TALKING DRUM: When teachers run for their lives!

St Johns

“Eii! This [new] teacher will be all knowing oo,” said six year old Perpetual. It was directed at me. Saying this in the Asante Twi dialect made her words more piercing.

There, at class one of a public school at Wamfie – a town on the Berekum-Dormaa road, Perpetual shot her right hand in the air and held it still. One would have (mis)taken her for a miniature of Dr. Kwame Nkrumah’s statue, at the Arts Centre in Accra, but hers was pointing a little upward.

The teacher in-charge of the class, who was my mentor, had instructed me to give the pupils crayons to colour their drawn work of art. I was on internship from the college of education. The crayons didn’t number up to ten. So, when I went near a pupil’s desk and gave him/her the crayon to colour, I needed to wait and collect it back for other person’s use. This, Perpetual thought I deliberately sidelined her in giving out the crayon.

Like a sledgehammer, her words crushed my spirit for the day.

But my Mentor would console me. She said she had encountered both physical and spiritual attacks [at broad day light] from her pupils and their relatives so I should take heart. “Just these words and you were heartbroken?” she teased, days after.

The work of the teacher may seem lucrative, as people say, because aside all things they have enough time from work. Indeed, it maybe. However, the occupational hazards that at times come with it could be disastrous.

Few days ago, I was saddened hearing that some thugs had thronged the St John’s Basic School at New Town, in Accra, to fish out a teacher to beat her up. That, the teacher in question’s crime was that she had punished their ward in class.

The pupil involved in the St John’s brouhaha, reports say, was not paying attention in class. Her class teacher upon realizing that told her to continue reading a passage from where her [pupil’s] colleague left off.

For being unable to read, the teacher instructed her to kneel down at where she sat and she would later give the pupil some few lashes. The pupil, annoyed by her teacher’s act, walked out of the classroom to return with a battalion of cane and knife-wielding hoodlums. They searched for the teacher.

Speaking on 3FM after the horrible incident, some teachers of the St John’s Basic School who were also maltreated by the thugs expressed worry of what they saw. These teachers asked to be transferred from the school saying they feared of yet another possible attack. After days of their request, they have had their heart desires (transferred).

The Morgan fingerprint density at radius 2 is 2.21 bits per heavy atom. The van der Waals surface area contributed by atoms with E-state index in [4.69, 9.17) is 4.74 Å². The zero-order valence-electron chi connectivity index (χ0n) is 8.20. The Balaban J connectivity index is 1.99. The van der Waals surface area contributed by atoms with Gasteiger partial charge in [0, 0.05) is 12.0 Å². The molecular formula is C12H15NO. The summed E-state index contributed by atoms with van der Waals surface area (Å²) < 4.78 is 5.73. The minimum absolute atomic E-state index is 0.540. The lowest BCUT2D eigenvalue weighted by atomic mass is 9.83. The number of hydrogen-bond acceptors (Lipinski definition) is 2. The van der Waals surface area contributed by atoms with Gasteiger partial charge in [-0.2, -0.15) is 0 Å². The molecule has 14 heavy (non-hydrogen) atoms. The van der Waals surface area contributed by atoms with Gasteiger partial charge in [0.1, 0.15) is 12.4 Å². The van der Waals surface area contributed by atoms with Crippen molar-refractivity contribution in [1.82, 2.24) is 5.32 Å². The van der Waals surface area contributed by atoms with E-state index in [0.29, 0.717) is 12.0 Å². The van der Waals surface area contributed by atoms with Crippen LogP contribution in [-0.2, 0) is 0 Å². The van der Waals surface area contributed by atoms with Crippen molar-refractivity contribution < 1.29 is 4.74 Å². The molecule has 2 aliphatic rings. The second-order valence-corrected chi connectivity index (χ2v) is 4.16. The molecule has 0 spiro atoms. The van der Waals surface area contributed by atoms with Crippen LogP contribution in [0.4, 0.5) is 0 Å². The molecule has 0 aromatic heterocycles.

This transfer did not come with ease. The teachers’ employer, the Ghana Education Service (GES), had told them to go back to the classroom to continue teaching despite the possibility of another attack. Was this not an inhumane directive from the GES? Elsewhere, these teachers would have been given psychologists to psyche them up for them to get over their never-to-be-forgotten experience.

We must congratulate the Ghana National Association of Teachers (GNAT) for standing behind these teachers in their hard times. GNAT stood on its grounds calling for provision of security at the school and fought for the teachers to be transferred to where their memories won’t haunt them.

This achievement, I think, has already been recorded in the archives of GNAT. As a people, there are a number of lessons to be learnt from this whole incident. In the subsequent lines, I share two with you.

Among Jesus’ twelve disciplines was Judas. So, I will not be surprised if among the good number of teachers out there, there are some bad nuts. Nonetheless, I personally see no reason for even the bad nuts within the teaching profession to wish the downfall of their students. For what gain?

A teacher’s attempt to correct our children may go wrong, which was not even the case of the issue at hand. If it happens for such a corrective measure to go wrong, it is never appropriate for the student’s relatives to attack such a teacher with weapons. The law court must be handling our grievances. Or, what do you think?

Also, the GES and other employers must not always think of their own good to the detriment of their employees. It was absolutely unreasonable for GES to push the teachers back to the classroom when they [GES] had not put in place security measures to protect the teachers. Man has but one chance to live and such life must be valued.

The Ghana Police must be commended for its attempt to bring these thugs to book. We can only wish the police well to pursue this case of thuggery to its logical conclusion.

I wish the transferred teachers well, too, at their new schools and I pray for a peaceful co-existence between parents and teachers nationwide.

By Solomon Mensah|3FM|

The writer is a broadcast journalist with 3FM. This piece remains solely his opinion and not that of his media organization.







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